# Generative Models: Gaussian Discriminative Analysis And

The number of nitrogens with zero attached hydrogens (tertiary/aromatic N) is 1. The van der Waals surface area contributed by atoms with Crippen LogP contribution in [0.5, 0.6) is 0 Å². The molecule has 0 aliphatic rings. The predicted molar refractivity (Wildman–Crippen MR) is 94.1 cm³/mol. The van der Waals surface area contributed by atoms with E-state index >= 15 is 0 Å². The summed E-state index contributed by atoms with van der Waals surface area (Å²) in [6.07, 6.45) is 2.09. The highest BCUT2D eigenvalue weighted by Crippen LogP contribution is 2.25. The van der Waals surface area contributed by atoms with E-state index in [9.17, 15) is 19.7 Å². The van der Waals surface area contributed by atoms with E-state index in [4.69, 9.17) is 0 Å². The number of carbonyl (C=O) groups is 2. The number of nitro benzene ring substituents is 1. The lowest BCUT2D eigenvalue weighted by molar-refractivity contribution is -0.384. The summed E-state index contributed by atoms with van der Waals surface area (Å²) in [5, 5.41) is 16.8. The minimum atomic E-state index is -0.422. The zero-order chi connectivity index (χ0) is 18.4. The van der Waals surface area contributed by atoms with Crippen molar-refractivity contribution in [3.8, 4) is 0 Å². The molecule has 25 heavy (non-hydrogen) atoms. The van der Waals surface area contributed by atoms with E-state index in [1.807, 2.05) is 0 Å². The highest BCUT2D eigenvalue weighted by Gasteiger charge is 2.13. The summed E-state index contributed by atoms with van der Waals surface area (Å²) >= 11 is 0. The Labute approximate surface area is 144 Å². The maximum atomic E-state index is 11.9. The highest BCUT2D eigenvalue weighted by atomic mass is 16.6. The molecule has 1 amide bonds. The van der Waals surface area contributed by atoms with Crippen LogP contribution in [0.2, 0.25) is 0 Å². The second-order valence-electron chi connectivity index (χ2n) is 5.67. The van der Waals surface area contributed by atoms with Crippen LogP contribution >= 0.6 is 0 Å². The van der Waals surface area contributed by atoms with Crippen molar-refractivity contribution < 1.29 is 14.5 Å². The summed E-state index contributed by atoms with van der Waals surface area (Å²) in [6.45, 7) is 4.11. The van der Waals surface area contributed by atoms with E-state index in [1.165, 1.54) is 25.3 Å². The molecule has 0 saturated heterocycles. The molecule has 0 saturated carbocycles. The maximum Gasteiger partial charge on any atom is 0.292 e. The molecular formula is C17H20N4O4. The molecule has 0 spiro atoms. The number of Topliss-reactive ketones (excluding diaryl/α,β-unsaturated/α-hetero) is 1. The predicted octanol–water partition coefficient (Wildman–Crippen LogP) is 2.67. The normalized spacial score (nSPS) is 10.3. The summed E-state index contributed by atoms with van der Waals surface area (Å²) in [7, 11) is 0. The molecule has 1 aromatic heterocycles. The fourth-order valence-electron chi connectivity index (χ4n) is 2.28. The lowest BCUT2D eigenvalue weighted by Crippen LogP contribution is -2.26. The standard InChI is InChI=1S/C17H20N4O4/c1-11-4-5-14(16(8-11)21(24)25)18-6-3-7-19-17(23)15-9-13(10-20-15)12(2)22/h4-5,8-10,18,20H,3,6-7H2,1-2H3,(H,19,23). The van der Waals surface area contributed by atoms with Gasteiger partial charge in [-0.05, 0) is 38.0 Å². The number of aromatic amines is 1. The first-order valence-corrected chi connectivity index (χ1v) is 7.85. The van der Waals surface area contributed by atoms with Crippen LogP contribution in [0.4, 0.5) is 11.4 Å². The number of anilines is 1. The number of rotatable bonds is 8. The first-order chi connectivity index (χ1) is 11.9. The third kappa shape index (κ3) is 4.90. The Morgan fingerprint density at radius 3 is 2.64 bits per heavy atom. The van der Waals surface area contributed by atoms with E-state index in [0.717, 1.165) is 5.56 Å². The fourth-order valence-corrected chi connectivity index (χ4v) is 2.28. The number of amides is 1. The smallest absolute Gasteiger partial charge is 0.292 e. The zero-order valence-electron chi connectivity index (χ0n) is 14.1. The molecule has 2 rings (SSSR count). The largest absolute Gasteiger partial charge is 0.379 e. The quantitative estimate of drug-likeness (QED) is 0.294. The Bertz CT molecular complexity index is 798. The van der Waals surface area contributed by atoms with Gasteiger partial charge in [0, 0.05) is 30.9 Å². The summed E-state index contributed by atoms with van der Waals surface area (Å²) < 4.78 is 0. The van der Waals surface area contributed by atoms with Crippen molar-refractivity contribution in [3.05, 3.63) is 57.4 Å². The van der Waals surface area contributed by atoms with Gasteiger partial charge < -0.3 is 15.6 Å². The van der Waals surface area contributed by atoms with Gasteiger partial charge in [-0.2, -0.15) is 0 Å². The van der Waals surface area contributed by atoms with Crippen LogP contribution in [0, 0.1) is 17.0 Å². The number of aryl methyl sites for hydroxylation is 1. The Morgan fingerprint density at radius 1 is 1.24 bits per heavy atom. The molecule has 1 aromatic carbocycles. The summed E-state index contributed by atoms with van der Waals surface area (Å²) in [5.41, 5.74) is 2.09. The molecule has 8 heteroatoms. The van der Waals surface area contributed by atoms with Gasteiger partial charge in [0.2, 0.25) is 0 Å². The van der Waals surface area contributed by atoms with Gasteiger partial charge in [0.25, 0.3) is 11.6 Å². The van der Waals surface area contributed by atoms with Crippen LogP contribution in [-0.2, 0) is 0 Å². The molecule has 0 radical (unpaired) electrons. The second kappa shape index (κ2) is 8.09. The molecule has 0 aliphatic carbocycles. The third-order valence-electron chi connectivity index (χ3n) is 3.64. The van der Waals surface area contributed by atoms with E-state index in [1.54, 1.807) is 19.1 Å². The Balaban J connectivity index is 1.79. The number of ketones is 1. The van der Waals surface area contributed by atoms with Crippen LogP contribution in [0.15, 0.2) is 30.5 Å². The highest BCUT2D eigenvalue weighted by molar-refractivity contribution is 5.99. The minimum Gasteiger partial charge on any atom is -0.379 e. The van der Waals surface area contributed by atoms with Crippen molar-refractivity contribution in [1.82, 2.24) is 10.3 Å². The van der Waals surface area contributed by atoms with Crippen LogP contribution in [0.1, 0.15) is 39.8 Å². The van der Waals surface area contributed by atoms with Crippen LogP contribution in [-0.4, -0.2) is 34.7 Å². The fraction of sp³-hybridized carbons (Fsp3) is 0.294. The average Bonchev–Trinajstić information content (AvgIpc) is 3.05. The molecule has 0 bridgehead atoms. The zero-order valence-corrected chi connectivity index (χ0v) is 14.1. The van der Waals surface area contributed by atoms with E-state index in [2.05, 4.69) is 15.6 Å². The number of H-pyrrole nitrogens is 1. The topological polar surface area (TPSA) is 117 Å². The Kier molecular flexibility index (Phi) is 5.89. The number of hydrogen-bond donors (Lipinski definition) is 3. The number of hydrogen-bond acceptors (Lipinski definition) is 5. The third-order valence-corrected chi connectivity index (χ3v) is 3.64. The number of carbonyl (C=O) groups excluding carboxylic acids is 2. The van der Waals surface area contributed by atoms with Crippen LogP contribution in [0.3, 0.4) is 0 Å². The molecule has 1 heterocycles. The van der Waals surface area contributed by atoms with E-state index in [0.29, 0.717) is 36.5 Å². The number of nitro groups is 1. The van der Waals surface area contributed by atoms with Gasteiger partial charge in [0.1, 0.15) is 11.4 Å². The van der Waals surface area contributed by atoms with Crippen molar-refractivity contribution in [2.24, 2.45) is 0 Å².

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Generative Models: Gaussian Discriminative Analysis and Naı̈veBayesAuthor: Sami Abu-El-Haija (samihaija@umich.edu)October 10, 2013In this document, we briefly review the concept of Generative Models, and review the derivation of GDAand Naı̈ve Bayes.1Generative vs DiscriminativeGenerally, there are two wide classes of Machine Learning models: Generative Models and DiscriminativeModels. Discriminative models aim to come up with a “good separator”. Generative Models aim to estimatedensities to the training data. Generative Models assume that the data was generated from some probabilitydensity. The aim of fitting a generative model is to estimate the probability distribution that the data wasgenerated from.1.1Recap: Discriminative ModelRecall Logistic Regression, which is a discriminative model. In Logistic Regression, one maximizes likelihoodparameters via Maximum Likelihood Estimate (MLE), of the conditional probability:L(w) NYp(t(i) x(i) )i 1The above likelihood can be maximized by optimization methods, such as Gradient Ascent or Newton’smethod. The learned w arg maxw L(w), 1 is then used for classification. The Logisitc classifier takes atest example (unseen example) and computes p(t 1 x; w) σ(wT x) and p(t 0 x; w) 1 p(t 0 x; w),then classifies the example to the class that returned a larger probability measure. Please read the LogisticRegression handout if you need a refresher.Let’s dig deeper into what’s happening during classification. The argument of the σ(.) is the innerproduct of wT x. This inner product can be visualized as a linear separator. For instance, w can be plottedas a straight line if the features are 2-dimensional (M 2), plotted as a plane if M 3, and plottedas a hyper-plane if M 3. The Logistic Classifier classifies a test example depending on the side of thehyperplane that it lies on.1.2Generative ModelsIn contrast, Generative Models, like GDA, fit probability distributions to the input feature vectors. TheirLikelihood is the joint distribution 2 :L(parameters) NYp(x(i) , t(i) ; parameters)iis common denote with superscript the value returned by an arg maxtaught laterQin EECS445, some generative algorithms are used to learn probability of dataQin a non-classification setting.i.e., optimizing for i p(x(i) ), where as generative models used for classification generally learn i p(x(i) , t(i) )1 it2 As1